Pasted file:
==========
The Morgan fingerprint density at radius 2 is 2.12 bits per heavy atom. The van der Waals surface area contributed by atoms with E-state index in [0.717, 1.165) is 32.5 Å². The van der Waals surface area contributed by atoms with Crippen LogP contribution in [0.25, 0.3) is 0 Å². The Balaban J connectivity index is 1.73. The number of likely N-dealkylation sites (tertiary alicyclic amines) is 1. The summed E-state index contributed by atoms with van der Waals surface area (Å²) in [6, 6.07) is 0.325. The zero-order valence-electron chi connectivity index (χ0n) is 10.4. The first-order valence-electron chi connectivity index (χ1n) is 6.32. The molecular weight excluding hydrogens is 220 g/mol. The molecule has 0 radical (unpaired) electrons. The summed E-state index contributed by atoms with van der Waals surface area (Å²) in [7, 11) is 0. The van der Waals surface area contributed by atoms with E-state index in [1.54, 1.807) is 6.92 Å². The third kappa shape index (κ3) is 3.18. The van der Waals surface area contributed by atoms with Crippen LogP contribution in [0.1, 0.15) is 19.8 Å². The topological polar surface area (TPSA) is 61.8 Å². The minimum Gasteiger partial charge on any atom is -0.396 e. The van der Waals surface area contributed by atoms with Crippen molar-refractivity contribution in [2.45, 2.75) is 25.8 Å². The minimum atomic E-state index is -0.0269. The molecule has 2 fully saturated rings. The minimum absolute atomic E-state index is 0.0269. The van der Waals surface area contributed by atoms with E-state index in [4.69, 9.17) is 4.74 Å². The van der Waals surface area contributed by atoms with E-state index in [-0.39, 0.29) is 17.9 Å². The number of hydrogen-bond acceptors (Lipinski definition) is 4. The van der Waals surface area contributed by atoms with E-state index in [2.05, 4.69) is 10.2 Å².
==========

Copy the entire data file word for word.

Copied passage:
The Morgan fingerprint density at radius 2 is 2.12 bits per heavy atom. The van der Waals surface area contributed by atoms with E-state index in [0.717, 1.165) is 32.5 Å². The van der Waals surface area contributed by atoms with Crippen LogP contribution in [0.25, 0.3) is 0 Å². The Balaban J connectivity index is 1.73. The number of likely N-dealkylation sites (tertiary alicyclic amines) is 1. The summed E-state index contributed by atoms with van der Waals surface area (Å²) in [6, 6.07) is 0.325. The zero-order valence-electron chi connectivity index (χ0n) is 10.4. The first-order valence-electron chi connectivity index (χ1n) is 6.32. The molecular weight excluding hydrogens is 220 g/mol. The molecule has 0 radical (unpaired) electrons. The summed E-state index contributed by atoms with van der Waals surface area (Å²) in [7, 11) is 0. The van der Waals surface area contributed by atoms with E-state index in [1.54, 1.807) is 6.92 Å². The third kappa shape index (κ3) is 3.18. The van der Waals surface area contributed by atoms with Crippen LogP contribution in [0.1, 0.15) is 19.8 Å². The topological polar surface area (TPSA) is 61.8 Å². The minimum Gasteiger partial charge on any atom is -0.396 e. The van der Waals surface area contributed by atoms with Crippen molar-refractivity contribution in [2.45, 2.75) is 25.8 Å². The minimum atomic E-state index is -0.0269. The molecule has 2 fully saturated rings. The minimum absolute atomic E-state index is 0.0269. The van der Waals surface area contributed by atoms with E-state index in [4.69, 9.17) is 4.74 Å². The van der Waals surface area contributed by atoms with E-state index in [-0.39, 0.29) is 17.9 Å². The number of hydrogen-bond acceptors (Lipinski definition) is 4. The van der Waals surface area contributed by atoms with E-state index in [2.05, 4.69) is 10.2 Å².